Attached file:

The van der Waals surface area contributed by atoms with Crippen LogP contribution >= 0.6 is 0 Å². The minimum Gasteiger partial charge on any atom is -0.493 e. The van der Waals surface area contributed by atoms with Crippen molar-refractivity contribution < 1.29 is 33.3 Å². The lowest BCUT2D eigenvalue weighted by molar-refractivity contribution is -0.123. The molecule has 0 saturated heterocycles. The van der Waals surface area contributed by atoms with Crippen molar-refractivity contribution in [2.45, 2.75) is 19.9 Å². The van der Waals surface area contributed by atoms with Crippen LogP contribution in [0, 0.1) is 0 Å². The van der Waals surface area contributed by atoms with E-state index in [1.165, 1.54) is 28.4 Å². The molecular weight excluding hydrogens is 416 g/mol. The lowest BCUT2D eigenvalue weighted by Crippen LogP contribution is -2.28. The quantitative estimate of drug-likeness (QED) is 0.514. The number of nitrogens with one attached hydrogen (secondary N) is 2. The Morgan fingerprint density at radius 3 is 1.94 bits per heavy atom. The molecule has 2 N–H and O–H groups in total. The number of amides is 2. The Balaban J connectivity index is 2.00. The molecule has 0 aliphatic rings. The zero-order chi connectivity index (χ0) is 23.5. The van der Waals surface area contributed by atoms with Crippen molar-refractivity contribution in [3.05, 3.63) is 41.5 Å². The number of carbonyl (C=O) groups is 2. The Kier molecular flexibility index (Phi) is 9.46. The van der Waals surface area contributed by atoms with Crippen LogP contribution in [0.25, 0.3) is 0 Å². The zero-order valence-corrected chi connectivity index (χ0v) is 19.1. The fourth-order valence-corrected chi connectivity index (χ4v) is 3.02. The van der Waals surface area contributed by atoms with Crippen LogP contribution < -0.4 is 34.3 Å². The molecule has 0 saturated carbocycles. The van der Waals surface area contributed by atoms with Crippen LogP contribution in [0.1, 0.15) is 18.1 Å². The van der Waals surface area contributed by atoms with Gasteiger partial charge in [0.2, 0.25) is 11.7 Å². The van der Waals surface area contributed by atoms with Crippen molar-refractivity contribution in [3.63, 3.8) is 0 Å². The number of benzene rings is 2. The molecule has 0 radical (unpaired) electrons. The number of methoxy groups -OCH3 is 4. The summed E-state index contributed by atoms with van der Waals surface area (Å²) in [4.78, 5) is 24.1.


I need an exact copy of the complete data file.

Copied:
The van der Waals surface area contributed by atoms with Crippen LogP contribution >= 0.6 is 0 Å². The minimum Gasteiger partial charge on any atom is -0.493 e. The van der Waals surface area contributed by atoms with Crippen molar-refractivity contribution < 1.29 is 33.3 Å². The lowest BCUT2D eigenvalue weighted by molar-refractivity contribution is -0.123. The molecule has 0 saturated heterocycles. The van der Waals surface area contributed by atoms with Crippen molar-refractivity contribution in [2.45, 2.75) is 19.9 Å². The van der Waals surface area contributed by atoms with Crippen LogP contribution in [0, 0.1) is 0 Å². The van der Waals surface area contributed by atoms with E-state index in [1.165, 1.54) is 28.4 Å². The molecular weight excluding hydrogens is 416 g/mol. The lowest BCUT2D eigenvalue weighted by Crippen LogP contribution is -2.28. The quantitative estimate of drug-likeness (QED) is 0.514. The number of nitrogens with one attached hydrogen (secondary N) is 2. The Morgan fingerprint density at radius 3 is 1.94 bits per heavy atom. The molecule has 2 N–H and O–H groups in total. The number of amides is 2. The Balaban J connectivity index is 2.00. The molecule has 0 aliphatic rings. The zero-order chi connectivity index (χ0) is 23.5. The van der Waals surface area contributed by atoms with Crippen molar-refractivity contribution in [3.05, 3.63) is 41.5 Å². The number of carbonyl (C=O) groups is 2. The Kier molecular flexibility index (Phi) is 9.46. The van der Waals surface area contributed by atoms with Crippen LogP contribution in [0.25, 0.3) is 0 Å². The zero-order valence-corrected chi connectivity index (χ0v) is 19.1. The fourth-order valence-corrected chi connectivity index (χ4v) is 3.02. The van der Waals surface area contributed by atoms with Crippen LogP contribution < -0.4 is 34.3 Å². The molecule has 0 saturated carbocycles. The van der Waals surface area contributed by atoms with Crippen LogP contribution in [0.1, 0.15) is 18.1 Å². The van der Waals surface area contributed by atoms with Gasteiger partial charge in [0.2, 0.25) is 11.7 Å². The van der Waals surface area contributed by atoms with Crippen molar-refractivity contribution in [3.63, 3.8) is 0 Å². The number of benzene rings is 2. The molecule has 0 radical (unpaired) electrons. The number of methoxy groups -OCH3 is 4. The summed E-state index contributed by atoms with van der Waals surface area (Å²) in [4.78, 5) is 24.1.